William Henry Monk

1823 - 1889 Composer of "NATIVITY (MONK)" in Christian Classics Ethereal Hymnary

John Barnard

b. 1948 Person Name: John Barnard (b. 1948) Composer (descant) of "NATIVITY" in Ancient and Modern

James Montgomery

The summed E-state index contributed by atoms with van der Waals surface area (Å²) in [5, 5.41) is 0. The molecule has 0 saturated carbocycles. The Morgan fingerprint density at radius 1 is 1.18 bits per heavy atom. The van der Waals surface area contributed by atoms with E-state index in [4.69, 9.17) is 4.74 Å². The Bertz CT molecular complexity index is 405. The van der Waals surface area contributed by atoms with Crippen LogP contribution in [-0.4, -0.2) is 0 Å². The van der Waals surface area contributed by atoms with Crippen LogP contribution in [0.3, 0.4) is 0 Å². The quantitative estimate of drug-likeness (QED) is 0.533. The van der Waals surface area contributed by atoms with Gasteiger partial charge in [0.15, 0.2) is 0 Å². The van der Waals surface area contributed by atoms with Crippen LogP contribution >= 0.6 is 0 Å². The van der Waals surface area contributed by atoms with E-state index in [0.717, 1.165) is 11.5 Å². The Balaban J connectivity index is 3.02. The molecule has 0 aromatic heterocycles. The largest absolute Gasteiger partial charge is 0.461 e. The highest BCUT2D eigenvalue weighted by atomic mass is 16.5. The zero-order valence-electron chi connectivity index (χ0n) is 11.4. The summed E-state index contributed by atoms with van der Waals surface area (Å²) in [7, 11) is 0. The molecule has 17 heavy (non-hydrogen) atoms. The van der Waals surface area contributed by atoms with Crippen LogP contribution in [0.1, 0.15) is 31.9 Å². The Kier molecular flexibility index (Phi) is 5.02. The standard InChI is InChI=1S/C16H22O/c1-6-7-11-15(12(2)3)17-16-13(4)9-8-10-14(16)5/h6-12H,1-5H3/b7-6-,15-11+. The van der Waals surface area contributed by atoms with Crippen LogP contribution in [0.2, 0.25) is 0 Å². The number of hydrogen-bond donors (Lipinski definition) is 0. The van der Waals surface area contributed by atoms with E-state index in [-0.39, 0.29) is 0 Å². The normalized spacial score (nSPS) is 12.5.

1771 - 1854 Person Name: James Mongtomery Author of "Sing we the song" in The Mennonite Hymnal Montgomery, James, son of John Montgomery, a Moravian minister, was born at Irvine, Ayrshire, Nov. 4, 1771. In 1776 he removed with his parents to the Moravian Settlement at Gracehill, near Ballymena, county of Antrim. Two years after he was sent to the Fulneck Seminary, Yorkshire. He left Fulneck in 1787, and entered a retail shop at Mirfield, near Wakefield. Soon tiring of that he entered upon a similar situation at Wath, near Rotherham, only to find it quite as unsuitable to his taste as the former. A journey to London, with the hope of finding a publisher for his youthful poems ended in failure; and in 1792 he was glad to leave Wath for Shefield to join Mr. Gales, an auctioneer, bookseller, and printer of the Sheffield Register newspaper, as his assistant. In 1794 Mr. Gales left England to avoid a political prosecution. Montgomery took the Sheffield Register in hand, changed its name to The Sheffield Iris, and continued to edit it for thirty-one years. During the next two years he was imprisoned twice, first for reprinting therein a song in commemoration of "The Fall of the Bastille," and the second for giving an account of a riot in Sheffield. The editing of his paper, the composition and publication of his poems and hynms, the delivery of lectures on poetry in Sheffield and at the Royal Institution, London, and the earnest advocacy of Foreign Missions and the Bible Society in many parts of the country, gave great variety but very little of stirring incident to his life. In 1833 he received a Royal pension of £200 a year. He died in his sleep, at the Mount, Sheffield, April 30, 1854, and was honoured with a public funeral. A statue was erected to his memory in the Sheffield General Cemetery, and a stained glass window in the Parish Church. A Wesleyan chapel and a public hall are also named in his honour. Montgomery's principal poetical works, including those which he edited, were:— (1) Prison Amusements, 1797; (2) The Wanderer of Switzerland, 1806; (3) The West Indies, 1807; (4) The World before the Flood, 1813; (5) Greenland and Other Poems, 1819; (6) Songs of Zion, 1822; (7) The Christian Psalmist, 1825; (8) The Christian Poet, 1825; (9) The Pelican Island, 1828; (10) The Poet’s Portfolio, 1835; (11) Original Hymns for Public, Private, and Social Devotion, 1853. He also published minor pieces at various times, and four editions of his Poetical Works, the first in 1828, the second in 1836, the third in 1841, and the fourth in 1854. Most of these works contained original hymns. He also contributed largely to Collyer's Collection, 1812, and other hymnbooks published during the next 40 years, amongst which the most noticeable was Cotterill's Selections of 1819, in which more than 50 of his compositions appeared. In his Christian Psalmist, 1825, there are 100 of his hymns, and in his Original Hymns, 1853, 355 and 5 doxologies. His Songs of Zion, 1822, number 56. Deducting those which are repeated in the Original Hymns, there remain about 400 original compositions. Of Montgomery's 400 hymns (including his versions of the Psalms) more than 100 are still in common use. With the aid of Montgomery's MSS. we have given a detailed account of a large number. The rest are as follows:— i. Appeared in Collyer's Collection, 1812. 1. Jesus, our best beloved Friend. Personal Dedication to Christ. 2. When on Sinai's top I see. Sinai, Tabor, and Calvary. ii. Appeared in Cotterill's Selection, 1819. 3. Come to Calvary's holy mountain. The Open Fountain. 4. God in the high and holy place. God in Nature. The cento in Com. Praise, 1879, and others, "If God hath made this world so fair," is from this hymn. 5. Hear me, O Lord, in my distress. Ps. cxliii. 6. Heaven is a place of rest from sin. Preparation for Heaven. 7. I cried unto the Lord most just. Ps. cxlii. 8. Lord, let my prayer like incense rise. Ps. cxxxix. 9. O bless the Lord, my soul! His grace to thee proclaim. Ps. ciii. 10. Out of the depths of woe. Ps. cxxx. Sometimes "When from the depths of woe." 11. The world in condemnation lay. Redemption. 12. Where are the dead? In heaven or hell? The Living and the Dead. iii. Appeared in his Songs of Zion, 1822. 13. Give glory to God in the highest. Ps. xxix. 14. Glad was my heart to hear. Ps. cxxii. 15. God be merciful to me. Ps. lxix. 16. God is my strong salvation. Ps. xxvii. 17. Hasten, Lord, to my release. Ps. lxx. 18. Have mercy on me, O my God. Ps. li. 19. Hearken, Lord, to my complaints. Ps. xlii. 20. Heralds of creation cry. Ps. cxlviii. 21. How beautiful the sight. Ps. cxxxiii. 22. How precious are Thy thoughts of peace. Ps. cxxxix. 23. I love the Lord, He lent an ear. Ps. cxvi. 24. In time of tribulation. Ps. lxxvii. 25. Jehovah is great, and great be His praise. Ps. xlviii. Sometimes, "0 great is Jehovah, and great is His Name." 26. Judge me, O Lord, in righteousness. Ps. xliii. 27. Lift up your heads, ye gates, and wide. Ps.xxiv. 28. Lord, let me know mine [my] end. Ps. xxxi. 29. Of old, 0 God, Thine own right hand. Ps. lxxx. 30. O God, Thou art [my] the God alone. Ps. lxiii. 31. 0 Lord, our King, how excellent. Ps. viii. Sometimes, "0 Lord, how excellent is Thy name." 32. O my soul, with all thy powers. Ps. ciii. 33. One thing with all my soul's desire. Ps. xxvii. From this, "Grant me within Thy courts a place." 34. Searcher of hearts, to Thee are known. Ps. cxxxix. 35. Thank and praise Jehovah's name. Ps. cvii. 36. Thee will I praise, O Lord in light. Ps. cxxxviii. 37. The Lord is King; upon His throne. Ps. xciii. 38. The Lord is my Shepherd, no want shall I know. Ps. xxiii. 39. The tempter to my soul hath said. Ps. iii. 40. Thrice happy he who shuns the way. Ps. i. 41. Thy glory, Lord, the heavens declare. Ps. xix. 42. Thy law is perfect, Lord of light. Ps. xix. 43. Who make the Lord of hosts their tower. Ps. cxxv. 44. Yea, I will extol Thee. Ps. xxx. iv. Appeared in his Christian Psalmist. 1825. 45. Fall down, ye nations, and adore. Universal adoration of God desired. 46. Food, raiment, dwelling, health, and friends. The Family Altar. 47. Go where a foot hath never trod. Moses in the desert. Previously in the Leeds Congregational Collection, 1822. 48. Green pastures and clear streams. The Good Shepherd and His Flock. 49. Less than the least of all. Mercies acknowledged. 50. Not to the mount that burned with fire [flame]. Communion of Saints. 51. On the first Christian Sabbath eve. Easter Sunday Evening. 52. One prayer I have: all prayers in one. Resignation. 53. Our heavenly Father hear. The Lord's Prayer. 54. Return, my soul, unto thy rest. Rest in God. 55. Spirit of power and might, behold. The Spirit's renewing desired. 56. The Christian warrior, see him stand. The Christian Soldier. Sometimes, "Behold the Christian warrior stand." 57. The days and years of time are fled. Day of Judgment. 58. The glorious universe around. Unity. 59. The pure and peaceful mind. A Children's Prayer. 60. This is the day the Lord hath made (q. v.). Sunday. 61. Thy word, Almighty Lord. Close of Service. 62. What secret hand at morning light ? Morning. 63. While through this changing world we roam. Heaven. 64. Within these walls be peace. For Sunday Schools. v. Appeared in his Original Hymns, 1853. 65. Behold yon bright array. Opening a Place of Worship. 66. Behold the book whose leaves display. Holy Scriptures. 67. Come ye that fear the Lord. Confirmation. 68. Home, kindred, friends, and country, these. Farewell to a Missionary. 69. Let me go, the day is breaking. Jacob wrestling. 70. Not in Jerusalem alone. Consecration of a Church. 71. Praise the high and holy One. God the Creator. In common with most poets and hymnwriters, Montgomery strongly objected to any correction or rearrangement of his compositions. At the same time he did not hesitate to alter, rearrange, and amend the productions of others. The altered texts which appeared in Cotterill's Selections, 1819, and which in numerous instances are still retained in some of the best hymnbooks, as the "Rock of Ages," in its well-known form of three stanzas, and others of equal importance, were made principally by him for Cotterill's use. We have this confession under his own hand. As a poet, Montgomery stands well to the front; and as a writer of hymns he ranks in popularity with Wesley, Watts, Doddridge, Newton, and Cowper. His best hymns were written in his earlier years. In his old age he wrote much that was unworthy of his reputation. His finest lyrics are "Angels from the realms of glory," "Go to dark Gethsemane," "Hail to the Lord's Anointed," and "Songs of praise the angels sang." His "Prayer is the soul's sincere desire," is an expanded definition of prayer of great beauty; and his "Forever with the Lord" is full of lyric fire and deep feeling. The secrets of his power as a writer of hymns were manifold. His poetic genius was of a high order, higher than most who stand with him in the front rank of Christian poets. His ear for rhythm was exceedingly accurate and refined. His knowledge of Holy Scripture was most extensive. His religious views were broad and charitable. His devotional spirit was of the holiest type. With the faith of a strong man he united the beauty and simplicity of a child. Richly poetic without exuberance, dogmatic without uncharitableness, tender without sentimentality, elaborate without diffusiveness, richly musical without apparent effort, he has bequeathed to the Church of Christ wealth which could onlv have come from a true genius and a sanctified! heart. --John Julian, Dictionary of Hymnology (1907)